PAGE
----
A small Calgary firm is staking new ground in the insurance industry by offering city residents overland flood insurance, a service largely unavailable to other Canadian homeowners.
The residential insurance policy from the Beaufort Group, with Lloyd’s of London, is limited to a small number of Calgary homeowners with premiums ranging from a few hundred dollars a year up to $18,000, or more, for the most expensive and flood-prone homes.
While the Beaufort Group usually deals with energy industry insurance policies, it was southern Alberta’s devastating floods a year ago that motivated the company to create an overland flood policy for homeowners.
For chief executive officer Dougal Simpson, there are personal reasons; his daughter evacuated her home with her two children – ages 20 months and 13 days – in the middle of the night, and he has seen friends demolish their water-damaged homes.
“It’s the same stories that everyone has had,” Mr. Simpson said.
“For us, it’s a focus on how we could help people here.”
While most insurance policies cover sewer backup, Canada is the only G8 country where overland flood insurance – for damage caused when water enters the house through windows and doors – is not widely available to homeowners, according a study last year from the University of Waterloo.
The purpose of insurance is to spread the risk, and since only a small pool of Canadian homeowners want and need overland flood insurance, the numbers don’t work unless premiums or deductibles are high. Another stumbling block is inconsistent and in some cases, inadequate, flood mapping across the country.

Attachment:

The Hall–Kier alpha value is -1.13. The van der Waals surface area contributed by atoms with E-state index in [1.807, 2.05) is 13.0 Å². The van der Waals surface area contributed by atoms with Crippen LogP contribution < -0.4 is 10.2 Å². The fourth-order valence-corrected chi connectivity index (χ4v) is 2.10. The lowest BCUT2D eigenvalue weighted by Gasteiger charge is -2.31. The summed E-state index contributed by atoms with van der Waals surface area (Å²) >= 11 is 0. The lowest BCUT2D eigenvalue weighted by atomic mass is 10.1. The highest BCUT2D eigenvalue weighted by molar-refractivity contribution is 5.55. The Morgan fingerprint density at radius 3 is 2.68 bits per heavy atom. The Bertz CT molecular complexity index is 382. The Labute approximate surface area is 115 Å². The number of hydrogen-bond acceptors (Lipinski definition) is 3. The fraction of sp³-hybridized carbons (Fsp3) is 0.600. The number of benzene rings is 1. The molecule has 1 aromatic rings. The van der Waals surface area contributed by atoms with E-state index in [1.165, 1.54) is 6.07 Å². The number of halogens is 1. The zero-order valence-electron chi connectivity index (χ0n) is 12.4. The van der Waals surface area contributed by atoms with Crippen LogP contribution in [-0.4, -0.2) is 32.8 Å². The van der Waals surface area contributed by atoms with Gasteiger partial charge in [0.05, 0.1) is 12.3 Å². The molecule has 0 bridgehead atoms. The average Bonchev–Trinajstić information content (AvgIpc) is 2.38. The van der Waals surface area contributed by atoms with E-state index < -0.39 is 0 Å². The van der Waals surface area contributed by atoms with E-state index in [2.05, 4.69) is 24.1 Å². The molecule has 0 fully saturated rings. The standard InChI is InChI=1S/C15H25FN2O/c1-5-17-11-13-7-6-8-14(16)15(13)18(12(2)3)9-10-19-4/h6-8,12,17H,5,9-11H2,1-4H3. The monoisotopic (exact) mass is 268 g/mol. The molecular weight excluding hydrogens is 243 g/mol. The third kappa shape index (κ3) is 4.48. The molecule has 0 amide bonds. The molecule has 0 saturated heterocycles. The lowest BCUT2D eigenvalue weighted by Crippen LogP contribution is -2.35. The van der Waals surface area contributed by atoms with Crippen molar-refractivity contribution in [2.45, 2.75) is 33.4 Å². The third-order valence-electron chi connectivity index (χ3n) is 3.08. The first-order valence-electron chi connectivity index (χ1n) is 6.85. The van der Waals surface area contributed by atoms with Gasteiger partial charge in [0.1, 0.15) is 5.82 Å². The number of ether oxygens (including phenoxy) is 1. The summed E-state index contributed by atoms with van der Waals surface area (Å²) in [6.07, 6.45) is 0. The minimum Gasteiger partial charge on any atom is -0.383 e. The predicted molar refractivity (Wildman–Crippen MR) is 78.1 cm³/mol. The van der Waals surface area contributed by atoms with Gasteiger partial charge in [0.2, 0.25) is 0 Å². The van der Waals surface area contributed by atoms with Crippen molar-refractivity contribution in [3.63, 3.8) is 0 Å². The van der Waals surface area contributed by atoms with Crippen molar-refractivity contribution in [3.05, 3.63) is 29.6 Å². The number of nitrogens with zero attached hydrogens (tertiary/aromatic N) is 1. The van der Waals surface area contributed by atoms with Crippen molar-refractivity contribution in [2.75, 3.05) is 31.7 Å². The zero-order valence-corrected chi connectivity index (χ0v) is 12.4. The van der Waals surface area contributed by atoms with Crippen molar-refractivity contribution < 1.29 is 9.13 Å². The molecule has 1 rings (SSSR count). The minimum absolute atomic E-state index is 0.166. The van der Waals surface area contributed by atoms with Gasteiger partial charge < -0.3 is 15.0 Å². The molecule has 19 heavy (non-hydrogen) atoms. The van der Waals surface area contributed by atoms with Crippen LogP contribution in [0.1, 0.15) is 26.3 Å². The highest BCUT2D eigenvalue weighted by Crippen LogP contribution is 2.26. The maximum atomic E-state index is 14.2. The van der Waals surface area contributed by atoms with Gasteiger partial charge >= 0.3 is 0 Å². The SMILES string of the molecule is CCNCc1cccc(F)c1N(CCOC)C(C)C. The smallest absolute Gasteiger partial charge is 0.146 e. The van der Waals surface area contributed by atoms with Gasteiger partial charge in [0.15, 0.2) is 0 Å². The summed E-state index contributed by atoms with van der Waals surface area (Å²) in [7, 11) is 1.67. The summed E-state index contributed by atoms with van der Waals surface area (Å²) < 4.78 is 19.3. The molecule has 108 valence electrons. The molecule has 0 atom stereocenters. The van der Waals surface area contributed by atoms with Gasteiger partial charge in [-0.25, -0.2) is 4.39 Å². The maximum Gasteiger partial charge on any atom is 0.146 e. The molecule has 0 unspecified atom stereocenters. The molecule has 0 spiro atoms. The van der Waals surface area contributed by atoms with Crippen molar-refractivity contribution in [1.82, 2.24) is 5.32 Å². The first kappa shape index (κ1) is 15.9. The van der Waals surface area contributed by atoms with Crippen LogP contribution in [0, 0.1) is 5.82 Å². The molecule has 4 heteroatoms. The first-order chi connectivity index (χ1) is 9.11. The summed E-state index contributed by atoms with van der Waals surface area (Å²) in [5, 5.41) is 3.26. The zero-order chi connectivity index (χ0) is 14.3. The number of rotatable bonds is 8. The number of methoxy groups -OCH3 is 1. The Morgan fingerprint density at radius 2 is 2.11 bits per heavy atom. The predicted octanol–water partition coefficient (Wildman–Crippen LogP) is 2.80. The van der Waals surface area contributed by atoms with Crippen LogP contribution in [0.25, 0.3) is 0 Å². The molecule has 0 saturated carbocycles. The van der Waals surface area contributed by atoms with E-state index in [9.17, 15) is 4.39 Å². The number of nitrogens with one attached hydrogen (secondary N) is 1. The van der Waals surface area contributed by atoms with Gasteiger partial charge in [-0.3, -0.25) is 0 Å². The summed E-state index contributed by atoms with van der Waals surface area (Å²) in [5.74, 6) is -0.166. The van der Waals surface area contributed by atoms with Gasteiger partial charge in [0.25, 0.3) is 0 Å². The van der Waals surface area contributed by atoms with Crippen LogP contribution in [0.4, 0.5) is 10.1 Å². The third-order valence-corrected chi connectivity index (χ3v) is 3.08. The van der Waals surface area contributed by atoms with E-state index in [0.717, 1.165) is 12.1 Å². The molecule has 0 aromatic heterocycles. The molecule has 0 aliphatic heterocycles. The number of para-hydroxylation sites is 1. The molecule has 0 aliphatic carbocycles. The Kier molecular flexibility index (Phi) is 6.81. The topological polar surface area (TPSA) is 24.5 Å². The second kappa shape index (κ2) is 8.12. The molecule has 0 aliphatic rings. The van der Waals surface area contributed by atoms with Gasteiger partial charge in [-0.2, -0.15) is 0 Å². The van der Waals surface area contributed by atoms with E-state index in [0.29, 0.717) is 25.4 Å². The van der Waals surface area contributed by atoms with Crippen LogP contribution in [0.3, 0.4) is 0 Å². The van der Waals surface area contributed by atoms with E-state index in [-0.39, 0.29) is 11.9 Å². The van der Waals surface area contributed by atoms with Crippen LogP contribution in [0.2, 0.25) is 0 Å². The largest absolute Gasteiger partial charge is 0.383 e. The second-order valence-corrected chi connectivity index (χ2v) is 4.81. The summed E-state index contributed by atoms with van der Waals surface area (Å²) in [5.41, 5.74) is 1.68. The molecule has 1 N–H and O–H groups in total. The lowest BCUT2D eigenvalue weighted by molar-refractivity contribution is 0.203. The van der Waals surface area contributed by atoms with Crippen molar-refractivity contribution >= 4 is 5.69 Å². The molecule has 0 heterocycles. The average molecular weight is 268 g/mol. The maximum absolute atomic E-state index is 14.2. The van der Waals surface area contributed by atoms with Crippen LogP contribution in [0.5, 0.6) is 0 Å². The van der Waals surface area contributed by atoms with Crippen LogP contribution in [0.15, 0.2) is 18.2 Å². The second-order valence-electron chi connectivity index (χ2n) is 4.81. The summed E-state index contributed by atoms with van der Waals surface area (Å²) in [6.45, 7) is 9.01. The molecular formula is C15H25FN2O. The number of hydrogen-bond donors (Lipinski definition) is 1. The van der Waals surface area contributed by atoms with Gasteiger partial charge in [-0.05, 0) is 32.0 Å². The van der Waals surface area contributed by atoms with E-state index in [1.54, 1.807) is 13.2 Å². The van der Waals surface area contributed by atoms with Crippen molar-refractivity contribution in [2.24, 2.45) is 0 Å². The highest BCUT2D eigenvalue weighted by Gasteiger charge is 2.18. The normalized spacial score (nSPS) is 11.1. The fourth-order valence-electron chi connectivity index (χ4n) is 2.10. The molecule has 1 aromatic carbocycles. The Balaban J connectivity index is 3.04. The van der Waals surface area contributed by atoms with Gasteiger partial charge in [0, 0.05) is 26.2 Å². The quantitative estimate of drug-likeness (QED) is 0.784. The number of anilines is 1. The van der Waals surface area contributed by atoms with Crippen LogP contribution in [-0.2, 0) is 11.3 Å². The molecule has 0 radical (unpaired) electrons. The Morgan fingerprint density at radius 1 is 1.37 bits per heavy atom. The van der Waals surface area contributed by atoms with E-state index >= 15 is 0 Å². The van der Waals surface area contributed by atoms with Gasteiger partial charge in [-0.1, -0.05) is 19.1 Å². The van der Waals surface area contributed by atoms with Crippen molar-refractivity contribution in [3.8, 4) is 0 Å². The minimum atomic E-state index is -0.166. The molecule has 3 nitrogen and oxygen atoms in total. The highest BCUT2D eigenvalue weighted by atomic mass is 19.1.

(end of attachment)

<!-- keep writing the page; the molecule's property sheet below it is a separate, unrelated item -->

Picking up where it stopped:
In Calgary, the Beaufort Group plan is designed for catastrophic overland flood events, of the type seen in Alberta in June, 2013, and covers single-family homes for damage to the building but not contents, with coverage up to $1-million. Premiums and deductibles depend on the value and flood-risk of the house. Homeowners must still maintain their regular homeowner’s insurance.
But insurance broker Lee Rogers – who has long specialized in the Calgary inner-city neighbourhoods prone to flooding – said he doesn’t believe there’s going to be much take-up on the policy.
In searching for a quote for a client with a house worth more than $3-million, Mr. Rogers found Beaufort offered a policy with $1-million coverage, on the building only, with an $18,000 annual premium and a $100,000 deductible. Going directly to Lloyd’s of London – and around Beaufort’s offering – he was able to find a specialized policy with $1-million of coverage, including contents and building, at a yearly premium of $30,000 with a deductible of $250,000.
While anything is available if you’re willing to pay for it, Mr. Rogers said his client declined to purchase either of the policies.
“Is it available? Not really en masse,” he said of overland flood insurance. “And who’s going to buy it?”
Severe weather claims are one of the insurance industry’s biggest headaches, particularly in Western Canada. The floods from rivers in southern Alberta in 2013 resulted in $1.7-billion in business and residential claims. Insurance Bureau of Canada director Heather Mack said she believes the Beaumont Group policy is the only overland flood insurance provider in the country. She said other firms will wait and see whether the small-scale experiment to offer overland flood insurance works.
“Seeing somebody new come into the market in Alberta, and try something new, that is good news – that the insurance industry is still innovating,” Ms. Mack said.
The Beaufort Group also has a separate overland flood plan for high-rises, and has plans to expand its reach to other communities once more computer modelling is complete.